The five Hamilton County General Sessions Court Judges issued a joint Order Thursday mandating that the assignment of all cases shall be randomly by a county computer only.
Court officials said the order was aimed at avoiding "judge shopping" and to establish an impartial assignment of court cases.
The directive comes after a flap over the handling of a case involving the son of Criminal Court Clerk Gwen Tidwell and two other 19-year-olds. In that case Chief Magistrate Larry Ables said he moved up the case at the request of the families.
Judge Clarence Shattuck, said, "I am not certain of all of the logistics and decisions made pursuant to the dismissed cases in issue as they refer to a computer assignment. However, I am certain that the order that we have all approved and signed today should clarify and mandate the procedure which we expect to be followed in the assignment of cases to specific judges. The assignment of cases by computer was a central focus of our reorganization approximately six years ago."
Judge Bob Moon said, "Transparency and equality are the cornerstones of our judicial system. We have entered this order today not only to clarify and to ensure the impartiality of case assignment, but equally important to restore the public's trust in our local judicial system."
Judge David Bales said, "The reorganization of the court was effectuated before I assumed my duties as a Sessions Court judge. However, I have always assumed that the systematic assignment of cases to specific divisions of the court was always by a random computer entry.
"The conflicting news reports of who and how the cases in issue were assigned are disturbing. I believe that the new order should remove all doubts about the impartiality of the assignment of cases filed in the General Sessions Court."
Judge Moon said, "A major concern within our offices and the offices of the Hamilton County District Attorney General during the reorganization of the court was an imminent need for a systematic and impartial assignment of cases. The computer assignment of cases was implemented to avoid 'judge shopping.'
"It was also our desire to keep repeat criminal offenders assigned to the same judge. However, in view of the recent controversy and published inconsistencies of the procedural assignments of the cases in issue, we felt compelled to issue a new order strictly prohibiting the 'override' of a computer assignment in all cases by a magistrate, clerk or any other person."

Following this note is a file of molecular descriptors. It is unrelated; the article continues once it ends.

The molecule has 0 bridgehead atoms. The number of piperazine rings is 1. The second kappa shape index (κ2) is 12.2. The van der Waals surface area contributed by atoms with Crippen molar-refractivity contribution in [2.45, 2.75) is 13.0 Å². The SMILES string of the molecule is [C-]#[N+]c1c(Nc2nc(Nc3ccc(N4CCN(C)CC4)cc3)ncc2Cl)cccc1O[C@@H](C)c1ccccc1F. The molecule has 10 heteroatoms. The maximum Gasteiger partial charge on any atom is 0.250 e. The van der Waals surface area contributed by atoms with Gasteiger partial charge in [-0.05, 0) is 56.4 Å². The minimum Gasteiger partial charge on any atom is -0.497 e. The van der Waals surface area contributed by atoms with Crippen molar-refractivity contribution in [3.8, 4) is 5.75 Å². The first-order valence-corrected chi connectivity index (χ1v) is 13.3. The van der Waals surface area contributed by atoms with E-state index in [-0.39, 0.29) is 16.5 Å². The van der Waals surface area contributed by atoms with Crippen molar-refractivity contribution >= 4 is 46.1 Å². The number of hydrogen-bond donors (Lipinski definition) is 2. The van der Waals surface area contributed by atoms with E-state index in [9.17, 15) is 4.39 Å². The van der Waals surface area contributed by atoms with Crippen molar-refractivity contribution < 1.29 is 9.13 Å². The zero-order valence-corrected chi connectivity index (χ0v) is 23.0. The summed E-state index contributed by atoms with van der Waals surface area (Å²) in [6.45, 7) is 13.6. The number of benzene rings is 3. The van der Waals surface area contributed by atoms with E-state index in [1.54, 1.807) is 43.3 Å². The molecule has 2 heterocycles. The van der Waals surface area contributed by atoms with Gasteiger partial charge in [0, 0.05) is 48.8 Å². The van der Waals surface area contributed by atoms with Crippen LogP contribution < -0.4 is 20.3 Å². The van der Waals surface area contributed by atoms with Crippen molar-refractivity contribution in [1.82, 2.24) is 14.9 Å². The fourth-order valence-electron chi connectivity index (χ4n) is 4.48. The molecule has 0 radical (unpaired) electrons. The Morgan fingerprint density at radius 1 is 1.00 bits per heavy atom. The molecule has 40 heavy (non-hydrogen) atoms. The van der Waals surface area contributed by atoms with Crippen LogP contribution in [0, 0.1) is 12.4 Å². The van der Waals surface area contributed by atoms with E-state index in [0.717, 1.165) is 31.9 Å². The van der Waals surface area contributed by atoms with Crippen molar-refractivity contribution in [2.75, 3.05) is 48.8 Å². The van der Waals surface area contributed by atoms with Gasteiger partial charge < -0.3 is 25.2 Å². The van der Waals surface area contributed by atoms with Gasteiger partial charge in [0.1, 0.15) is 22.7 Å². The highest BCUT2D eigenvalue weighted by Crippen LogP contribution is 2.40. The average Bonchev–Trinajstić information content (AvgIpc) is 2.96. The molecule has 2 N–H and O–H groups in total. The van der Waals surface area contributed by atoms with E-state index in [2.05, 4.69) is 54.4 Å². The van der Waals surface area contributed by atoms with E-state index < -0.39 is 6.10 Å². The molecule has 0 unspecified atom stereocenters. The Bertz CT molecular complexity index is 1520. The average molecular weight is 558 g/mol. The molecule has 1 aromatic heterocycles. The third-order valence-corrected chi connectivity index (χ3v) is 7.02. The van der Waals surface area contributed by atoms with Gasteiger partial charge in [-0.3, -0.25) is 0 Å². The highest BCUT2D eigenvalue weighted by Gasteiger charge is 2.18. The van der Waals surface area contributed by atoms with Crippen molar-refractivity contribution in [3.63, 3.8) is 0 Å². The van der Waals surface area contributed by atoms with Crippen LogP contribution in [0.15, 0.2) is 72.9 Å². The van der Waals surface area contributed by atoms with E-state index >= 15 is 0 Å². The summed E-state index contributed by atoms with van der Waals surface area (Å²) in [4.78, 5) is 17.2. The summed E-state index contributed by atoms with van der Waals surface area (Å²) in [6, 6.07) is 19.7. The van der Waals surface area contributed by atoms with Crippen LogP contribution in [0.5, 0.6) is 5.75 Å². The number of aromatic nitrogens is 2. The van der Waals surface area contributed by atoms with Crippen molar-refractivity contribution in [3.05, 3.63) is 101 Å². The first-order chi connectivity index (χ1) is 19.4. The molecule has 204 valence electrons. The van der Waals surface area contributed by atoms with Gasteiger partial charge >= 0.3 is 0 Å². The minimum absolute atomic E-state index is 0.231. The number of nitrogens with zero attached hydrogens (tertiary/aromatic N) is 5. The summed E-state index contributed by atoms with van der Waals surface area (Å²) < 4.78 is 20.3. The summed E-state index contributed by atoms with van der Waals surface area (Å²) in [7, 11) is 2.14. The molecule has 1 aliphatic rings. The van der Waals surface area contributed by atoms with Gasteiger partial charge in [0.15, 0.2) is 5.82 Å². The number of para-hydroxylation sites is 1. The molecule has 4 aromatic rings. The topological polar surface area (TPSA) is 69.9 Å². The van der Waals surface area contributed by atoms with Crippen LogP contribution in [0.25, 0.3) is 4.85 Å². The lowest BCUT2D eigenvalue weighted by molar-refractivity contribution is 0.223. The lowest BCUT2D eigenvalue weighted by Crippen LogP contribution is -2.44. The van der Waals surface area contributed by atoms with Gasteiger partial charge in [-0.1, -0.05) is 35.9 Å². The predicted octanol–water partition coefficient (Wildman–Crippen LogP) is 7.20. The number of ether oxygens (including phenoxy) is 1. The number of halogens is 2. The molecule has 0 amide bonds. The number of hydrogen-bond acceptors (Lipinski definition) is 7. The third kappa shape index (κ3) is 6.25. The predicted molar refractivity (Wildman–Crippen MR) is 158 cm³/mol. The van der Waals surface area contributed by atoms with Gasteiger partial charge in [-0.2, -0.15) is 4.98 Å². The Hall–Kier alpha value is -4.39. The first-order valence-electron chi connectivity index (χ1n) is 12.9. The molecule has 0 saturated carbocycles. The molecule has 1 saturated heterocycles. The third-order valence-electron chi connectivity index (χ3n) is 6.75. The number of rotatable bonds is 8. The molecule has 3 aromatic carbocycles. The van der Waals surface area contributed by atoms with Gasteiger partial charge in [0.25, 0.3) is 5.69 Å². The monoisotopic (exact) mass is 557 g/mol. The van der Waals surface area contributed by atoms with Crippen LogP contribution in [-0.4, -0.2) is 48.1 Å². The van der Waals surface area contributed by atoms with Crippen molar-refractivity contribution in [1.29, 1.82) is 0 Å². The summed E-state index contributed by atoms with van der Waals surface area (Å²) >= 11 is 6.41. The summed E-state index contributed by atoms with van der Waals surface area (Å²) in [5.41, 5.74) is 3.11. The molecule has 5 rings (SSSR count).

The judges added that any person violating the order is subject to contempt which carries a $50 fine plus court costs and up to 10 days in jail. Offenders could also be facing a more serious charge of obstructing justice, they said.
The judges said the order specifically exempts traffic citations. Judge Bales said, "Traffic offense citations follow the court assigned schedules of the officer. The officers assign the court dates when they issue the traffic tickets." Judge Moon said, "The order specifically states that the mandated computer assignments relate only to the cases "currently assigned" and procedures "previously established". These include all affidavit of complaints and warrants issued by the judges and magistrates. We have not really changed anything. We have simply mandated by order the procedure for the assignment of cases that was included in the reorganization of the court several years ago."
The order was also signed by Judges Christie Sell and Ron Durby.
IN THE HAMILTON COUNTY GENERAL SESSIONS COURT AT
IN RE LOCAL RULE: ASSIGNMENT OF COURT CASES ) ALL DIVISIONS
O R D E R
The Hamilton County General Sessions Court, all Divisions, having heretofore
reorganized the procedural operations of the Court to ensure the timely, fair and efficient
administration of justice and to ensure the due process of all persons coming before the
ORDERS, DECLARES AND DECREES:
1. That all cases filed in the Hamilton County General Sessions Court, Criminal Divisions shall be assigned to the appropriate judge exclusively through the computers operated by Hamilton County and currently established to assign such cases;
2. That no case shall be assigned to any judge of the Hamilton County General Sessions Court by any clerk, magistrate or any other person except through computer assignment as previously established;
3. That the provisions of this Order are mandatory, under penalty of law, and can only be waived by the express written consent of a judge in circumstances limited to emergencies or with the consent of the judge to whom a case has been properly assigned through the approved and established computer assignment.
ENTERED THIS 6th DAY OF AUGUST, 2009.
Judge Christie Sell
Judge David Bales
Judge Bob Moon
Judge Clarence Shattuck
Judge Ron Durby